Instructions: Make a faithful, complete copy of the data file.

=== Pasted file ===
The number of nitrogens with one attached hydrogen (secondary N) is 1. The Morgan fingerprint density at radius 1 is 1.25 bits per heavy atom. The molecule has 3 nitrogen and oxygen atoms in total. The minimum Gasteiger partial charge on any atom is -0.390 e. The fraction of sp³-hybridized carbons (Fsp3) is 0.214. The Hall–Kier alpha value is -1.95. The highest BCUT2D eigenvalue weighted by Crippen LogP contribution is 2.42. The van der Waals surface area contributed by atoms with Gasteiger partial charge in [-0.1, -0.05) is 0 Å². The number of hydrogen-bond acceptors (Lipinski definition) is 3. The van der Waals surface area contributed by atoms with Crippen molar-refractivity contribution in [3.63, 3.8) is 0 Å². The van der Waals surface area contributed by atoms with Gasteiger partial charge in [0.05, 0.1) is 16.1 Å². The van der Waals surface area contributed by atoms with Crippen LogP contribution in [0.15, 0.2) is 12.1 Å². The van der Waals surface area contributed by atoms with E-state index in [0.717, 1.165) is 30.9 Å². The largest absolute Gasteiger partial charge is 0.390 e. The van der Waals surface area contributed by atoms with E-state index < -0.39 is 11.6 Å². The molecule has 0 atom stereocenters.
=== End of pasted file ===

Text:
The number of nitrogens with one attached hydrogen (secondary N) is 1. The Morgan fingerprint density at radius 1 is 1.25 bits per heavy atom. The molecule has 3 nitrogen and oxygen atoms in total. The minimum Gasteiger partial charge on any atom is -0.390 e. The fraction of sp³-hybridized carbons (Fsp3) is 0.214. The Hall–Kier alpha value is -1.95. The highest BCUT2D eigenvalue weighted by Crippen LogP contribution is 2.42. The van der Waals surface area contributed by atoms with Gasteiger partial charge in [-0.1, -0.05) is 0 Å². The number of hydrogen-bond acceptors (Lipinski definition) is 3. The van der Waals surface area contributed by atoms with Crippen molar-refractivity contribution in [3.63, 3.8) is 0 Å². The van der Waals surface area contributed by atoms with Gasteiger partial charge in [0.05, 0.1) is 16.1 Å². The van der Waals surface area contributed by atoms with Crippen LogP contribution in [0.15, 0.2) is 12.1 Å². The van der Waals surface area contributed by atoms with E-state index in [0.717, 1.165) is 30.9 Å². The largest absolute Gasteiger partial charge is 0.390 e. The van der Waals surface area contributed by atoms with E-state index < -0.39 is 11.6 Å². The molecule has 0 atom stereocenters.